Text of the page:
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Pomeroy v. Dykema

Supreme Court of Michigan
Dec 8, 1931
239 N.W. 342 (Mich. 1931)


Docket No. 125, Calendar No. 36,002.

Submitted October 16, 1931.

Decided December 8, 1931.

Appeal from Muskegon; Vanderwerp (John), J. Submitted October 16, 1931. (Docket No. 125, Calendar No. 36,002.) Decided December 8, 1931.

Case by Alice Pomeroy, administratrix of the estate of June Pomeroy, deceased, against Cornelius O. Dykema for personal injuries resulting in the death of plaintiff's decedent. Directed verdict and judgment for defendant. Plaintiff appeals. Affirmed.

Galpin, Smedley Dunn, for plaintiff.

Amos F. Paley, for defendant.

At the close of plaintiff's proofs in this automobile accident case, the court directed a verdict in defendant's favor. Plaintiff has appealed. The sole question presented is whether direction of the verdict was error. Under such circumstances, the record must be construed in the light most favorable to appellant.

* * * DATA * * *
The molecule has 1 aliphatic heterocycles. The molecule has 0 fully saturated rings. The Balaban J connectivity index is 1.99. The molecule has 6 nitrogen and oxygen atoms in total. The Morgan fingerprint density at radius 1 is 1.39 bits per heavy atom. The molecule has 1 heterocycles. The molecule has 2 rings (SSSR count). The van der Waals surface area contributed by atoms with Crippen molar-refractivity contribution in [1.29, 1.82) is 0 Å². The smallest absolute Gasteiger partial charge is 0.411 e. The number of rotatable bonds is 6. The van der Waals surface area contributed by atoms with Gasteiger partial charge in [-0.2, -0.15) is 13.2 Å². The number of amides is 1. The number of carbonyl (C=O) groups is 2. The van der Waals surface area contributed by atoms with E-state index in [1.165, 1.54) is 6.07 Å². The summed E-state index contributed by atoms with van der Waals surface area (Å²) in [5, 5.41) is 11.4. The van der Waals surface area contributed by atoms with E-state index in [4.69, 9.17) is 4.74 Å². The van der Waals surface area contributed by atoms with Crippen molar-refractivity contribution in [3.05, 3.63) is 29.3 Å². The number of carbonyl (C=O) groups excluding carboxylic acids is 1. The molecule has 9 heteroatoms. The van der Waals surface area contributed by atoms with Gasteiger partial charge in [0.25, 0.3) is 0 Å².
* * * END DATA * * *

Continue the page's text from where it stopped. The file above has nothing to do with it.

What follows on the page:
About 5:30 in the afternoon of April 19, 1929, defendant was driving his Studebaker coupe in a southerly direction on U.S. 31 in the city of North Muskegon in the block next south of Ruddiman avenue. The paved highway was 20 feet in width exclusive of the gutters at the side, the total width being substantially 32 feet. A truck delivering merchandise to a store on the westerly side was backed against the curb and extended in a northeasterly direction practically to the center line of the street. As defendant approached the truck he was compelled to drive on the easterly side of the center line of the street. After passing the truck he turned his car back towards the westerly side of the street and just at this point he struck plaintiff's decedent, June Pomeroy, who obviously was attempting to cross from the westerly curb to his place of business on the opposite side of the street. He received fatal injuries. Defendant was driving about 25 miles per hour and going down something of a grade. He was not sworn as a witness, but it appears from the testimony of plaintiff's witnesses that defendant said he did not know that his automobile had struck anybody until he was told so shortly thereafter by a priest who seems to have been riding with him. Defendant thereupon stopped his automobile and returned to the point of accident. So far as the record discloses no one saw the impact between defendant's car and plaintiff's decedent; but there is testimony from plaintiff's witnesses that two days after the accident defendant showed them the side of the car "where he, Pomeroy, hit the handle of the door and cracked it." The door handle was cracked. There was a mark across the side of the car almost the full length of the door in line with the handle. One of these witnesses at the time was on the easterly side of the street directly opposite the point of accident. He was engaged in servicing a car at a filling station. Only an instant before he had seen plaintiff's decedent at the curb line on the opposite side of the street. This witness testified: "I didn't actually see the car and June as they came together; the car was between me and him. When I saw the car going down the hill it was on the right-hand side of U.S. 31." At that time plaintiff's decedent was lying on the cement roadway near the westerly curb.